The Chiefs are looking to build on last year's 11-5 season that ended with a playoff loss to Indianapolis.
Denny Medley / USA TODAY Sports
ST. JOSEPH, Mo. -- One year ago, the Kansas City Chiefs were coming off a two-win season that led to the ouster of the general manager and coach, and the turnover of roughly half the roster.
There's a different feel heading to training camp this season.
General manager John Dorsey and coach Andy Reid are firmly entrenched, and there has been less personnel turnover. That means most players will have had a year in Reid's system, and that could help build on an 11-5 season that ended with a playoff loss to Indianapolis.
"We're ahead of last year, just natural progression," Reid said, "and that's a good feeling. Last year, every day was a new day, and so it was a heavy workload, plus the mental part of that, the new scheme. We're quite a bit ahead."
That doesn't mean there isn't plenty of work to do.
The Chiefs are still in search of their first playoff victory since 1993, and nobody around Arrowhead Stadium will be satisfied until that dubious streak finally ends.
The problem is that Kansas City was limited in making upgrading moves this offseason. Already bumping against the salary cap, the Chiefs watched three starting offensive linemen leave on the same day in free agency: Pro Bowl left tackle Branden Albert, guards Geoff Schwartz and Jon Asamoah. Pro Bowl punt returner Dexter McCluster signed with Tennessee, and Pro Bowl cornerback Brandon Flowers was released in a cost-saving move.
The Chiefs are hopeful their draft class can fill some holes.
They drafted a pass-rushing linebacker in Dee Ford out of Auburn in the first round, and added cornerback Phillip Gaines and running back De'Anthony Thomas later on. But how much can the rookies be counted on?
"I don't want to say football is my life, but it's what I do 90 percent of my day," Ford said. "If you want to be great, it's more of a mentality than actually playing the game. You have preparation before you even step on the field."
That preparation will continue at training camp in St. Joseph, Missouri, a couple hours' drive north of Kansas City. On the sweltering fields of Missouri Western, Reid and Co. will begin to answer the questions:
The Pro Bowl linebacker is due to become a free agent next season and wants a new contract. The Chiefs would like to give it to him, too, but only if the price is right. That quibble led to Houston skipping the entire offseason program, including a mandatory minicamp. Houston is expected to report, just when is anybody's guess.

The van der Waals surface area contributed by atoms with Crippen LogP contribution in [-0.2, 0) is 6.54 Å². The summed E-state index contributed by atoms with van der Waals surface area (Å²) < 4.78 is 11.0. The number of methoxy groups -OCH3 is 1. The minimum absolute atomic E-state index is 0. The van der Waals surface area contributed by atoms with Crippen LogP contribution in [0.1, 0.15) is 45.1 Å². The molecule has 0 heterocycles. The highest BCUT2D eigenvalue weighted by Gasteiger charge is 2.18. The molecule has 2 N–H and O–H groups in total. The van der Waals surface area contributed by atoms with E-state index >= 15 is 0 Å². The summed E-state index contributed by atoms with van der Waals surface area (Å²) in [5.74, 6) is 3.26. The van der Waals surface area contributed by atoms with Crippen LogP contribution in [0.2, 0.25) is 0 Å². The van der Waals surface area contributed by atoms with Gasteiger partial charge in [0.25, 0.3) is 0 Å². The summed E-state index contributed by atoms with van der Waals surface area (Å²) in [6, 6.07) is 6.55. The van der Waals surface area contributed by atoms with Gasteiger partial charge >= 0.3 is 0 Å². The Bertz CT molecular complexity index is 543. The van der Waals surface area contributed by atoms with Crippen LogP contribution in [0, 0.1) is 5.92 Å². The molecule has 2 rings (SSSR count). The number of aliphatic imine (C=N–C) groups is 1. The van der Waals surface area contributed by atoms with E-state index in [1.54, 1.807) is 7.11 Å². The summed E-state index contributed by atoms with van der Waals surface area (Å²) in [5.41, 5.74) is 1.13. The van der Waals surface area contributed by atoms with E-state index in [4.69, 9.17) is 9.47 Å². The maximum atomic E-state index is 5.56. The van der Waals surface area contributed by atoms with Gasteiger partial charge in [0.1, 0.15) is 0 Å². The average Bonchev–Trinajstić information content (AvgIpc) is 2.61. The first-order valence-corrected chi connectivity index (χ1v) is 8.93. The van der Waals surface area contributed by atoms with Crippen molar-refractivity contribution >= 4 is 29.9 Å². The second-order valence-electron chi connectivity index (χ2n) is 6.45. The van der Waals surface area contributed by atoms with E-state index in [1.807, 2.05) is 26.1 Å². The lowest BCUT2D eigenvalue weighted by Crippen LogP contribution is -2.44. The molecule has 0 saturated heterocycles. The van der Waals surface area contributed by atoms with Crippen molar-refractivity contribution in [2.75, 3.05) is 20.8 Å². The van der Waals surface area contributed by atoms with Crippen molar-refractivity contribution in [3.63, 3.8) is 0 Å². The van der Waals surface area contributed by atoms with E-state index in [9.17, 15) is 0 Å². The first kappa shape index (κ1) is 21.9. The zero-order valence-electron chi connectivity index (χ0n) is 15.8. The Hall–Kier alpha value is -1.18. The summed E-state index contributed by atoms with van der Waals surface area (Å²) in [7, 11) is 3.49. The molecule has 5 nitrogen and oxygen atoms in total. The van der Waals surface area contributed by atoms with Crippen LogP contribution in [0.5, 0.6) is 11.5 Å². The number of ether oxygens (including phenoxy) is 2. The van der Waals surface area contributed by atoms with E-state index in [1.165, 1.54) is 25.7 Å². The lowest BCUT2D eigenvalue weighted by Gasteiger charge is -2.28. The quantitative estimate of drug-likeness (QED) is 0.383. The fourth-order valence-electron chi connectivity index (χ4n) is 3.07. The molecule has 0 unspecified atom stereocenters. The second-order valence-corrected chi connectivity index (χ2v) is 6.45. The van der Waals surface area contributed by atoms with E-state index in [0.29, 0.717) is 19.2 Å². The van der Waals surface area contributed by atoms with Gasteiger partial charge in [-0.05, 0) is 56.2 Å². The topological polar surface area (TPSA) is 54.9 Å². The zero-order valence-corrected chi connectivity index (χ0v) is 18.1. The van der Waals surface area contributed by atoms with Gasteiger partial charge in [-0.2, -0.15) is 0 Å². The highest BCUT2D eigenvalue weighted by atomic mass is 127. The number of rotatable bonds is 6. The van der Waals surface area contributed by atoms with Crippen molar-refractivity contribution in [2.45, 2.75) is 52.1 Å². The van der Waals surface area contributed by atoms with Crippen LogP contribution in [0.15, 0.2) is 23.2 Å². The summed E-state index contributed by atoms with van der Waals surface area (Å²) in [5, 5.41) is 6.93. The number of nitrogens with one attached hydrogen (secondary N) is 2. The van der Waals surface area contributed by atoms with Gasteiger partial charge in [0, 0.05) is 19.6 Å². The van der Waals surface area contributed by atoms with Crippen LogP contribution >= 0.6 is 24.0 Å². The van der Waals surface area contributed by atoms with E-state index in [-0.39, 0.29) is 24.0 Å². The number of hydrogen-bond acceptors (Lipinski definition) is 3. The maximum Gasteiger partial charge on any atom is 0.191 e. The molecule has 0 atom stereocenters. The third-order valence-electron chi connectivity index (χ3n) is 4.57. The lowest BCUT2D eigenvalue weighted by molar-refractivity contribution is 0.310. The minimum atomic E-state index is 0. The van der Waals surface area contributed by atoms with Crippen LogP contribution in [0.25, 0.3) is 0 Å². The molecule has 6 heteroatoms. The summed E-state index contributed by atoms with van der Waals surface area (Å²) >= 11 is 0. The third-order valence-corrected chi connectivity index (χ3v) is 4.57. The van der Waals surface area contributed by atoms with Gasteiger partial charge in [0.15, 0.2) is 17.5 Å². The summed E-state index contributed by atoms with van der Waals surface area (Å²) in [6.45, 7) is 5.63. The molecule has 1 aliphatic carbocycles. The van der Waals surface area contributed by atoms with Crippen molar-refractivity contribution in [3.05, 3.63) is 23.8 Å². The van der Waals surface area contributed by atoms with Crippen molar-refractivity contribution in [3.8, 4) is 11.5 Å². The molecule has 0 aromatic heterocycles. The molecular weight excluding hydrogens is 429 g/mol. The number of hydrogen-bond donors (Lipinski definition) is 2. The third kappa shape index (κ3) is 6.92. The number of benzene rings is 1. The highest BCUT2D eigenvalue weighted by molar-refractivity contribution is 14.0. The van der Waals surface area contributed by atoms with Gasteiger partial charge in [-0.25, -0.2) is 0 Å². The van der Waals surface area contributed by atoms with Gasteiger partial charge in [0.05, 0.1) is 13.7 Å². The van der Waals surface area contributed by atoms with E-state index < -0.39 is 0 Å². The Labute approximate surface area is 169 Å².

DITTO ALEX SMITH?
The quarterback is also a free agent next year, and the Chiefs have been trying to reach a long-term deal for months. Asked whether he shared in Reid's optimism that a deal will be done before the season, Smith replied: "Absolutely, I do. But like I said, it's playing quarterback. That (other) stuff gets figured out."
WHO PLAYS CORNERBACK?
The release of Flowers saved the Chiefs about $15 million in salary cap space over two seasons. It also created a gaping void at cornerback. Marcus Cooper and Ron Parker are first in line, but keep an eye on Gaines, who has a bigger frame and seems to fit what Reid and defensive coordinator Bob Sutton prefer in their cornerbacks.
AND ON THE OFFENSIVE LINE?
Rodney Hudson is back at center. Jeff Allen will reprise his role at left guard. After that? The line will be entirely new. Eric Fisher is expected to move from right to left tackle, and veteran backup Donald Stephenson will slot in on the right side. But right guard remains a mystery heading into camp.
WHO WILL PROVIDE DEPTH?
There are plenty of backup jobs up for grabs. Aaron Murray, Chase Daniel and Tyler Bray are competing at quarterback, and Travis Kelce, Demetrius Harris and Sean McGrath are battling at tight end. There will also be intriguing competitions at linebacker, safety and along the defensive line. And who steps in when star running back Jamaal Charles needs relief?
"We've got a lot of work to do when we get to St. Joe," Reid said during a recent meeting with reporters, "and the guys understand that. They are wired that way. They don't shy away from the work. Once we get up there we will be ready to go."